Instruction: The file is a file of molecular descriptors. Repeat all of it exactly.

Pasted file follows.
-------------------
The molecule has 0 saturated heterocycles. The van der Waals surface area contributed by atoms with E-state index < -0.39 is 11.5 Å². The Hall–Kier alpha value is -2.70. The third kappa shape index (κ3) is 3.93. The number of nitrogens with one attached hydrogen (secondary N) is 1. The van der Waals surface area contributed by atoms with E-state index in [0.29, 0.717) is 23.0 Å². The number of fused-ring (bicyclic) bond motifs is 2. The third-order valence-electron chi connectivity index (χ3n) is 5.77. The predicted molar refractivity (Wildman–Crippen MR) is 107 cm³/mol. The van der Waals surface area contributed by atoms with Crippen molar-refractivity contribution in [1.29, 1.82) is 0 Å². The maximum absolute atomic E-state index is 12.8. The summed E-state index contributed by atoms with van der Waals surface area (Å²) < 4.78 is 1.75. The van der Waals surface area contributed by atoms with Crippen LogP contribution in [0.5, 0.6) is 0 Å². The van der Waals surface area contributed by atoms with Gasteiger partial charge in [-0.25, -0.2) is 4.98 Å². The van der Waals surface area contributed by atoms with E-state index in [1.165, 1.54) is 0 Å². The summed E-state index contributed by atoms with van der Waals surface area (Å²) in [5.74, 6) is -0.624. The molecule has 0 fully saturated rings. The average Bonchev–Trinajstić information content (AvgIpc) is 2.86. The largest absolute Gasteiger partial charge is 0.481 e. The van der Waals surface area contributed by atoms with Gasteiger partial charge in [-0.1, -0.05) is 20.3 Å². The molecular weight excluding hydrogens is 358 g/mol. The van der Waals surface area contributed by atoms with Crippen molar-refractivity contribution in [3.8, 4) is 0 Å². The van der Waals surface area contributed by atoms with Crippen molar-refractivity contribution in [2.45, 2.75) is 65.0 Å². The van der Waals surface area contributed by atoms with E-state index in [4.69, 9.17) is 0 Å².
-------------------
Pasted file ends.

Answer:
The molecule has 0 saturated heterocycles. The van der Waals surface area contributed by atoms with E-state index < -0.39 is 11.5 Å². The Hall–Kier alpha value is -2.70. The third kappa shape index (κ3) is 3.93. The number of nitrogens with one attached hydrogen (secondary N) is 1. The van der Waals surface area contributed by atoms with E-state index in [0.29, 0.717) is 23.0 Å². The number of fused-ring (bicyclic) bond motifs is 2. The third-order valence-electron chi connectivity index (χ3n) is 5.77. The predicted molar refractivity (Wildman–Crippen MR) is 107 cm³/mol. The van der Waals surface area contributed by atoms with Crippen molar-refractivity contribution in [1.29, 1.82) is 0 Å². The maximum absolute atomic E-state index is 12.8. The summed E-state index contributed by atoms with van der Waals surface area (Å²) < 4.78 is 1.75. The van der Waals surface area contributed by atoms with Crippen LogP contribution in [0.5, 0.6) is 0 Å². The van der Waals surface area contributed by atoms with Gasteiger partial charge in [-0.25, -0.2) is 4.98 Å². The van der Waals surface area contributed by atoms with E-state index in [1.165, 1.54) is 0 Å². The summed E-state index contributed by atoms with van der Waals surface area (Å²) in [5.74, 6) is -0.624. The molecule has 0 fully saturated rings. The average Bonchev–Trinajstić information content (AvgIpc) is 2.86. The largest absolute Gasteiger partial charge is 0.481 e. The van der Waals surface area contributed by atoms with Gasteiger partial charge in [-0.1, -0.05) is 20.3 Å². The molecular weight excluding hydrogens is 358 g/mol. The van der Waals surface area contributed by atoms with Crippen molar-refractivity contribution in [3.8, 4) is 0 Å². The van der Waals surface area contributed by atoms with Crippen molar-refractivity contribution in [2.45, 2.75) is 65.0 Å². The van der Waals surface area contributed by atoms with E-state index in [4.69, 9.17) is 0 Å².